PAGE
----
Homeless Targeted Around the USA

City Workers Hose Man Sleeping in Seattle

John Eze was in a sleeping bag under a pergola in Pioneer Square, Seattle on the morning of April 2, 2008 when three police cars pulled up on the stone pavers beside him. Although it was only 40 degrees that day, one of the officers had a nearby Parks Department employee turn a garden hose on Mr. Eze, spraying him and his sleeping bag. Next, an ambulance arrived, taking the soaking wet man away involuntarily for a mental health evaluation. Witnesses said he was not posing any imminent danger to himself or others. The Parks Department stated that the employee was merely removing feces and urine under the bench and that Mr. Eze was not mistreated in any way. The employee told a bystander who tried to stand up for Eze, “I’ve been dealing with him for five weeks and he won’t move, and I just need to do my job.”

From Real Change                                                                                  

April 9, 2008

Tighter Identification Requirements Pose More Obstacles

Tighter standards to receive identification are making the already difficult process harder for the homeless. One Oregon man Keith Butler, who has been homeless for 25 years said, “I couldn’t get a birth certificate without ID, and then I couldn’t get a Social Security Card without a birth certificate or the social security card. And I basically had nothing.” Keith’s problem is not unique and only growing. Start July 1, applicants for new, renewal, or replacement ID’s will need proof of a social security number, they will also need to prove their legal residence in the U.S. This can be done with a passport, birth certificate, or immigration papers. Drivers’ licenses, military ID’s, nor a letter from a corrections agency will be accepted. The standards have been tightening since September 11, 2001. The government wants to protect against identity theft and fraud. However, by making these changes it’s harder for the homeless to get an ID and therefore harder to get housing, legal employment, public assistance, or sometimes even a library card. Another problem is that there are fees to get birth certificates and ID’s. In Oregon the price for a birth certificate is $20 and the price for  a non-driver’s ID is $29 which will increase by $4.50 in July to accommodate for the new changes.

From Street Roots, Mara Grunbaum

May 6, 2008

Two Sought in Shooting at Homeless Camp

Robert Clipner, 47, returned home on July 2nd, there days after being shot in the chest by two teens. Clipner lives in the chest by two teens. Clipner lives in Franklinton Camp. A collection of homeless tents near train tracks in Columbus. The camp had been harassed during the last few weeks by teens who throw rocks and bottles at the camp from the train tracks in Columbus. The camp has been harassed during the last few weeks by teens who throw rocks and bottles at the camp from the train tracks. On June 29th, Clipner decided to confront the young men shouting, “This has got to stop!” The young men had a guns, but Clipner did not believe they were real. He shouted,” If that’s a real gun, then you better shoot me!” One attempted to shoot Clipner, but missed. The other shot and hit him in the chest. Clipner survived the shot, walking out of the hospital Wednesday night with the bullet remaining in his chest. The police have had a few leads on the culprits, but have not arrested anyone. Attacks like this against the homeless have been increasing. According to the National Coalition for the Homeless, with 13 attacks, Ohio is considered the fourth most dangerous state for the homeless after Florida, California, and Nevada. The National Law center on Homelessness and Poverty reported that there were 160 unprovoked attacks, 28 being fatal, on the homeless which is up from 142 last year. Ken Andrews, an Outreach Coordinator with Open Shelter said their have been a lot of problems with outsiders and Franklinton camp since last year. He reported,” There have been situations where camps have been totally destroyed.” He also suspects such attacks have been under reported. Clipner and his girlfriend Becky said, “I’m scared to be out here, I’m scared to sleep at night.”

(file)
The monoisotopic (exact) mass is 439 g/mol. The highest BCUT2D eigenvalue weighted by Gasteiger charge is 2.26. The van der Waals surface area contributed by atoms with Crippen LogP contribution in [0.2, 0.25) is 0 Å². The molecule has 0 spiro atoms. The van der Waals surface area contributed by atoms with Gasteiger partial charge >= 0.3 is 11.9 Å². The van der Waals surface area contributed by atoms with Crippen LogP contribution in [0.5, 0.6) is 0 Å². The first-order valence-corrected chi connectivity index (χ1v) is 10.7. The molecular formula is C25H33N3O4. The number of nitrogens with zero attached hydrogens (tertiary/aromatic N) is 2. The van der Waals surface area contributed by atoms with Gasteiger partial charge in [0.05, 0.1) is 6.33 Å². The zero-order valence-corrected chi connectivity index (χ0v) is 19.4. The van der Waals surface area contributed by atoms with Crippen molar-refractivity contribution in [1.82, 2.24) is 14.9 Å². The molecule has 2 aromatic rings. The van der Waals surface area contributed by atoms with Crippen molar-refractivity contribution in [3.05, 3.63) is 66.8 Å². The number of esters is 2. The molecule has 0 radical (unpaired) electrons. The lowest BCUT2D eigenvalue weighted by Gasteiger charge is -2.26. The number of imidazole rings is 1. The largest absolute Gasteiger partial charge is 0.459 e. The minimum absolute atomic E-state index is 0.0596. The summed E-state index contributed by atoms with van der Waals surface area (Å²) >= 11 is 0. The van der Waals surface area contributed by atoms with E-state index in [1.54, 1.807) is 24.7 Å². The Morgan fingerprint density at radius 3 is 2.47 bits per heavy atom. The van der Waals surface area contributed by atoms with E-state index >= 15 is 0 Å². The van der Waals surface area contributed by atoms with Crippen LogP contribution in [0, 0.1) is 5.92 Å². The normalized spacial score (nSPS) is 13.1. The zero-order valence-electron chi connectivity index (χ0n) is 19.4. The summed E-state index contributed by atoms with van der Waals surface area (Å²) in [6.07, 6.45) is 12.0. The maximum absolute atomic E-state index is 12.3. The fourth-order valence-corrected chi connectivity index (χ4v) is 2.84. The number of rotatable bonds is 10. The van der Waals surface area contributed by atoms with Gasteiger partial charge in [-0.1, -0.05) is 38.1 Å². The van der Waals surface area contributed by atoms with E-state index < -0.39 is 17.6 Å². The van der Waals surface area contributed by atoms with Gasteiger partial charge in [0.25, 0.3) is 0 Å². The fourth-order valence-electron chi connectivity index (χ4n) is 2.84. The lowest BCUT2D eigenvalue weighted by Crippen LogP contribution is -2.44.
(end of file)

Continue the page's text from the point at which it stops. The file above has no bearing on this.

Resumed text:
From Columbus Dispatch, Theodore Becker

July 6, 2008

Activists Deliver 2,000 Signatures Protesting the City’s Abhorrent Laws

Advocates for People on the Streets filled Portland City Council Chambers with 2,000 signed postcard’s calling for the suspension of the city’s sit-lie and anti-camping ordinances. Currently, there is a ban on sitting or lying on the downtown street sidewalks between 7a.m. and 9a.m. People are not allowed to sleep on public property. These sit-lie laws have been in effect since August 2007. At the time they were created the city was supposed to create more shelters for the homeless to stay during the day they were also supposed to create more public bathrooms. However, none of this has happened, but the sit-lie laws are still in effect. The Council made no comments about the presentation.

From Street Roots Joann Zuhl

June 13, 2008

Copyright Homeless Grapevine Issue #85 in July-August 2008 Cleveland Ohio